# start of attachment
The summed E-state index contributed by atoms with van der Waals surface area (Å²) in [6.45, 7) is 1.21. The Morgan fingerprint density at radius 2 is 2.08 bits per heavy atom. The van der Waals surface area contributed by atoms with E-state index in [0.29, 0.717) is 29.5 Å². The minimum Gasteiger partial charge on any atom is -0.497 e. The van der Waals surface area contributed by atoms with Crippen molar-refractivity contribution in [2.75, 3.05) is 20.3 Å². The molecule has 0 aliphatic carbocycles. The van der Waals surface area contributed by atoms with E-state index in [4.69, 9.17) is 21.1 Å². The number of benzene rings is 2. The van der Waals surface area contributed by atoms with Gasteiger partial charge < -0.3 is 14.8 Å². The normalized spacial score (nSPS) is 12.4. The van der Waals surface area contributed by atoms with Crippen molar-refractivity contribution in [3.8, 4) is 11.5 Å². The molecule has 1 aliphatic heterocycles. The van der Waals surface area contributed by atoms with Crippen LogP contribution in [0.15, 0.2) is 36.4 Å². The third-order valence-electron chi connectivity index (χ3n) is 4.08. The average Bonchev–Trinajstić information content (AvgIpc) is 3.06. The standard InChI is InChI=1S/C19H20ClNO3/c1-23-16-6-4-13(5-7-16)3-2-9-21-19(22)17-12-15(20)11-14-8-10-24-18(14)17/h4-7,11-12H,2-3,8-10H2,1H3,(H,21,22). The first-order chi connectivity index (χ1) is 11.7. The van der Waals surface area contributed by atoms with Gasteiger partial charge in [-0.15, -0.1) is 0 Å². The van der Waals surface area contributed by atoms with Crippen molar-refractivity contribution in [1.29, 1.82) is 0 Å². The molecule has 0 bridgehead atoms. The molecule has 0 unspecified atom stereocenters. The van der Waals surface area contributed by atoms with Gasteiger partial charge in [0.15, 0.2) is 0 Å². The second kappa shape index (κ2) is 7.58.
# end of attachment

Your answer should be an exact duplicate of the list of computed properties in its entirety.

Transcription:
The summed E-state index contributed by atoms with van der Waals surface area (Å²) in [6.45, 7) is 1.21. The Morgan fingerprint density at radius 2 is 2.08 bits per heavy atom. The van der Waals surface area contributed by atoms with E-state index in [0.29, 0.717) is 29.5 Å². The minimum Gasteiger partial charge on any atom is -0.497 e. The van der Waals surface area contributed by atoms with Crippen molar-refractivity contribution in [2.75, 3.05) is 20.3 Å². The molecule has 0 aliphatic carbocycles. The van der Waals surface area contributed by atoms with E-state index in [4.69, 9.17) is 21.1 Å². The number of benzene rings is 2. The van der Waals surface area contributed by atoms with Gasteiger partial charge < -0.3 is 14.8 Å². The normalized spacial score (nSPS) is 12.4. The van der Waals surface area contributed by atoms with Crippen molar-refractivity contribution in [3.8, 4) is 11.5 Å². The molecule has 1 aliphatic heterocycles. The van der Waals surface area contributed by atoms with Crippen LogP contribution in [0.15, 0.2) is 36.4 Å². The third-order valence-electron chi connectivity index (χ3n) is 4.08. The average Bonchev–Trinajstić information content (AvgIpc) is 3.06. The standard InChI is InChI=1S/C19H20ClNO3/c1-23-16-6-4-13(5-7-16)3-2-9-21-19(22)17-12-15(20)11-14-8-10-24-18(14)17/h4-7,11-12H,2-3,8-10H2,1H3,(H,21,22). The first-order chi connectivity index (χ1) is 11.7. The van der Waals surface area contributed by atoms with Gasteiger partial charge in [-0.15, -0.1) is 0 Å². The van der Waals surface area contributed by atoms with Crippen molar-refractivity contribution in [1.29, 1.82) is 0 Å². The molecule has 0 bridgehead atoms. The molecule has 0 unspecified atom stereocenters. The van der Waals surface area contributed by atoms with Gasteiger partial charge in [0.15, 0.2) is 0 Å². The second kappa shape index (κ2) is 7.58.